Thursday, October 23, 2008



Cartograms which are called as diagrammatic maps are used for spatial transformations. A cartogram is a graphic that shows the attributes of geographical objects as the object’s area. Cartogram is a well-known technique showing geography-related statistical information, such as population demographics and epidemiological data. The basic idea is to distort a map by resizing its regions according to a statistical parameter, but in a way that keeps the map recognizable. Using cartograms, regularities in the spatial distribution phenomena and interactions among them can be observed more easily. These are used in geographical investigations, especially for electoral votes or population counts purpose. Cartograms are classified into two categories, they are • Linear • Area Area Cartograms are referred as value-by-area map or isodemographic map particularly used for population cartograms, which uses the relative sizes of the populations of the countries of the world, by scaling the areas of each countries to the proportion of its population. Distance Cartogram is also called as central-point cartogram. This is used to show relative travel times and directions from vertices in a network. Cartograms vary on their degree in which geographic space is changed; some appear very similar to a map, however some look nothing like a map at all. There are three main types of cartograms, each have a very different way of showing attributes of geographic objects- Non-contiguous, Contiguous and Dorlingcartograms.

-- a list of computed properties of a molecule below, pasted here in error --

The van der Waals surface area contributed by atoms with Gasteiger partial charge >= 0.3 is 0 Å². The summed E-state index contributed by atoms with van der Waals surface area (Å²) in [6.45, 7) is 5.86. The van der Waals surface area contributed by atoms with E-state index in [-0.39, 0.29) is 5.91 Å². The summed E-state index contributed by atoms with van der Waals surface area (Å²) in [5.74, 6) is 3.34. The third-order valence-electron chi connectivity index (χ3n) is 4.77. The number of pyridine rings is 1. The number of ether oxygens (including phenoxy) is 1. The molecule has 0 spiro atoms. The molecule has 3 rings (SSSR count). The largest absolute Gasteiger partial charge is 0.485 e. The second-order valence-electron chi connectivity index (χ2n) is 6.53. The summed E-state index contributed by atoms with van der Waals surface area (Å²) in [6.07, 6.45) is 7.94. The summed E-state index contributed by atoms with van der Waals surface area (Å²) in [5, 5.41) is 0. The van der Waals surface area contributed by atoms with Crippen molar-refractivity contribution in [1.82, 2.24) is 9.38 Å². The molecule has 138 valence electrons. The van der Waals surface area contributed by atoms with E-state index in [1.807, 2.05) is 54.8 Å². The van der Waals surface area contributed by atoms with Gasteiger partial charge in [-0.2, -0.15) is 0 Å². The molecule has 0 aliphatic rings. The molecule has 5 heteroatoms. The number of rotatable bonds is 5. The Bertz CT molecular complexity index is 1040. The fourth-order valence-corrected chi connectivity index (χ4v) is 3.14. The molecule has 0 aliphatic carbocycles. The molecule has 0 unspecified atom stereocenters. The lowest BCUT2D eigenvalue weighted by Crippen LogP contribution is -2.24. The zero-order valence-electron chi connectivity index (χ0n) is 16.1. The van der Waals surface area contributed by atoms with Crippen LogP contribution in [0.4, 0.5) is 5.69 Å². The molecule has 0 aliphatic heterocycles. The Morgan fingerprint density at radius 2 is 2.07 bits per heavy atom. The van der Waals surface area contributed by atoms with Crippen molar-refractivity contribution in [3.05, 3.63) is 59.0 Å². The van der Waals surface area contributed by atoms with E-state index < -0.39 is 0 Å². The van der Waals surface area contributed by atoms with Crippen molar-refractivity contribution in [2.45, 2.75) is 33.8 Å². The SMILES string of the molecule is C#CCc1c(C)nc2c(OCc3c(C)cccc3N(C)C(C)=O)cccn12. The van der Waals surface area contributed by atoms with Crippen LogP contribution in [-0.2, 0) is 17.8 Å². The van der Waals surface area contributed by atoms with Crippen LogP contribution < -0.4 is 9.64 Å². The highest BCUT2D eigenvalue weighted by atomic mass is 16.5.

Non-contiguous Cartogram is the simplest type of the cartogram. In this the geographic objects do not have to maintain connectivity with their adjacent objects. This connectivity is called as topology. By freeing the objects from their adjacent objects, they can grow or shrink in size and still maintain their shape.


In contiguous cartogram topology is maintained , but this causes great distortion in shape. This leads to the single most difficult, but intriguing problem in creating cartograms. The cartographer must make the objects the appropriate size to represent the attribute value, but he or she must also maintain the shape of objects as best as possible, so that the cartogram can be easily interpreted.


This cartogram is named after its inventor Danny Dorling of the University of Leeds. A Dorling cartogram maintains neither shape, topology nor object centroids, though it has proven to be a very effective cartogram method. To create a Dorling cartogram, instead of enlarging or shrinking the objects themselves, the cartographer will replace the objects with a uniform shape, usually a circle, of the appropriate size. Professor Dorling, for the reason described above in the non-contiguous cartogram section, suggests that the shapes not overlap but rather be moved so that the full area of each shape can be seen. Another Dorling-like cartogram is the Demers Cartogram, which is different in two ways. It uses squares rather than circles; this leaves fewer gaps between the shapes. Secondly, the Dorling Cartogram attempts to move the figures the shortest distance away from their true locations; the Demers cartogram often sacrifices distance to maintain contiguity between figures, and it will also sacrifice distance to maintain certain visual cues. Most Populated Counties in California are labeled in each of the two cartograms below for reference.


Pseudo-cartograms (or false cartograms) are representations that may look like cartograms but do not follow certain cartogram rules. Perhaps the most famous type of pseudo-cartogram was developed by Dr. Waldo Tobler. In this case, instead of enlarging or shrinking the objects themselves, Tobler moves the object's connections to a reference grid such as latitude or longitude in order to give the same effect. This maintains good directional accuracy in the cartogram however, this is a false cartogram because it creates extensive error in the actual size of the objects.

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